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Missing People & Applying For a Declaration of Presumed Death

07 May 2020

It is a sad fact that people go missing and are over time presumed, due to the circumstances of their disappearance, to have died.

Aside from the loss and grief often experienced, the disappearance can also present many practical legal difficulties. For instance, the disappeared person’s spouse or partner later dies, becomes infirm or needs to sell a jointly owned property or financial asset to utilise the missing person’s share of the sale proceeds for their well-being. Selling jointly owned property or assets may present serious difficulty, mainly if the sale proceeds of the missing person’s estate must, after the sale, be held in trust for some years to the detriment of a widow or partner.

Before the advent of the Presumption of Death Act, 2013 (“the Act”), there was no simple way of seeking the assistance of the court to help resolve the issue of a person’s disappearance and assets where they were believed to had died. Now, a successful application to the court under the Act will produce the legal equivalent of a death certificate. This declaration of presumed death can be of great assistance, particularly to close relatives, whose finances and well-being are closely associated with the missing person.

Under the Act, the court has several powers. These include:

  • Making a declaration of presumed death
  • and determining questions and making orders relating to interests in property.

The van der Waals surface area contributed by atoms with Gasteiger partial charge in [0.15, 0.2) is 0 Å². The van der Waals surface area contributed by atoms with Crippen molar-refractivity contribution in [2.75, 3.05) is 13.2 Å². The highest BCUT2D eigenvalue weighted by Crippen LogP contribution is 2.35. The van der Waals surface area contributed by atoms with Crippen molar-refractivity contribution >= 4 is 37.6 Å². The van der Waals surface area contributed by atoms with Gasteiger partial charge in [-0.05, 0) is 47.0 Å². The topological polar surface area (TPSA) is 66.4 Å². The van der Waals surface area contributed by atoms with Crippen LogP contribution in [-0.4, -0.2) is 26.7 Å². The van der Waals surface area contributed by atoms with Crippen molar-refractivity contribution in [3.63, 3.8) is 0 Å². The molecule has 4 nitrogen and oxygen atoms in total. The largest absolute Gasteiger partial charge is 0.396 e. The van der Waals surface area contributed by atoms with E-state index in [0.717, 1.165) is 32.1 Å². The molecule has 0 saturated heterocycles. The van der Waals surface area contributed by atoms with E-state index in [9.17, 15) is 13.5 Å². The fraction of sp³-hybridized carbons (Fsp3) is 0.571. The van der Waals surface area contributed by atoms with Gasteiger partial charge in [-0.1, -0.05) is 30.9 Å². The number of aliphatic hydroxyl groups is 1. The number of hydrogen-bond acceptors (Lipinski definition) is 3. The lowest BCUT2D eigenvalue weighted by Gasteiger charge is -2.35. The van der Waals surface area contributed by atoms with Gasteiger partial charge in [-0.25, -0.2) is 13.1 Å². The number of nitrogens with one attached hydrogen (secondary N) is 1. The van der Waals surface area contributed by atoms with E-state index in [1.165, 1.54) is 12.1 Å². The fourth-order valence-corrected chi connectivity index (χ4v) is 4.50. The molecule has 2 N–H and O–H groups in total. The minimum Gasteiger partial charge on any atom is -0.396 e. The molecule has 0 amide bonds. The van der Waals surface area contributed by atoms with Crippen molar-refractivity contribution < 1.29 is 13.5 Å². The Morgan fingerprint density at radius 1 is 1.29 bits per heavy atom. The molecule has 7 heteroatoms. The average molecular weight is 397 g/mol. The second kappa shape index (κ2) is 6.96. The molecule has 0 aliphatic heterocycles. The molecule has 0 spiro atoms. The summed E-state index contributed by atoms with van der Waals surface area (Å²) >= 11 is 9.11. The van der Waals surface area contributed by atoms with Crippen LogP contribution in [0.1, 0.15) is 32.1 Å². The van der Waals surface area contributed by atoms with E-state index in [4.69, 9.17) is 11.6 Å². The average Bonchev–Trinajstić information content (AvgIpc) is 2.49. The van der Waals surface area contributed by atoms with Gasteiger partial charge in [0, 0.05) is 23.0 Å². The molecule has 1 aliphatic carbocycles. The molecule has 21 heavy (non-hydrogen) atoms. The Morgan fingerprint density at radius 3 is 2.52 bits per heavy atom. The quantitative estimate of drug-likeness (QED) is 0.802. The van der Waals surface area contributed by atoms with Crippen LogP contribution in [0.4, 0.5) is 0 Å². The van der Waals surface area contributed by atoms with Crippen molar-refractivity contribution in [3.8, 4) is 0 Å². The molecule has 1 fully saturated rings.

These powers may be critical to those left in a difficult situation as a result of the disappearance. A court-sealed copy of a declaration of presumed death also serves as a death certificate and allows the executors appointed under the missing person’s will to apply for a grant of probate or the appointment of administrators to administer the estate if no will exists.

The courts in England and Wales can make a direction as to presumed death where the missing person was domiciled in England and Wales on the day they were last known to be alive, or habitually resident in England and Wales throughout the period of one year ending with the day the missing person was last known to be alive. The range of people who can apply is broad, although those who are not immediate family may need permission to apply under the Act. If the person applying is the missing person’s spouse or civil partner, then they must have been domiciled in England and Wales or habitually resident as described above.

Being able to seek a declaration of death may well allow a spouse, partner or the family of a missing person to move on and assist in the resolution of property and financial issues for those left behind. If you require support in making this application under the Presumption of Death Act, contact our contentious probate solicitor, Tony Pearce today for immediate assistance.

 

 

Tony Pearce

Written by Tony Pearce

Tony is an experienced dispute resolution solicitor who specialises in contentious trusts and probate. He is a member of the Association of Contentious Trust and Probate Specialists and has experience across a broad range of private and commercial civil disputes.

Read more about Tony Pearce.

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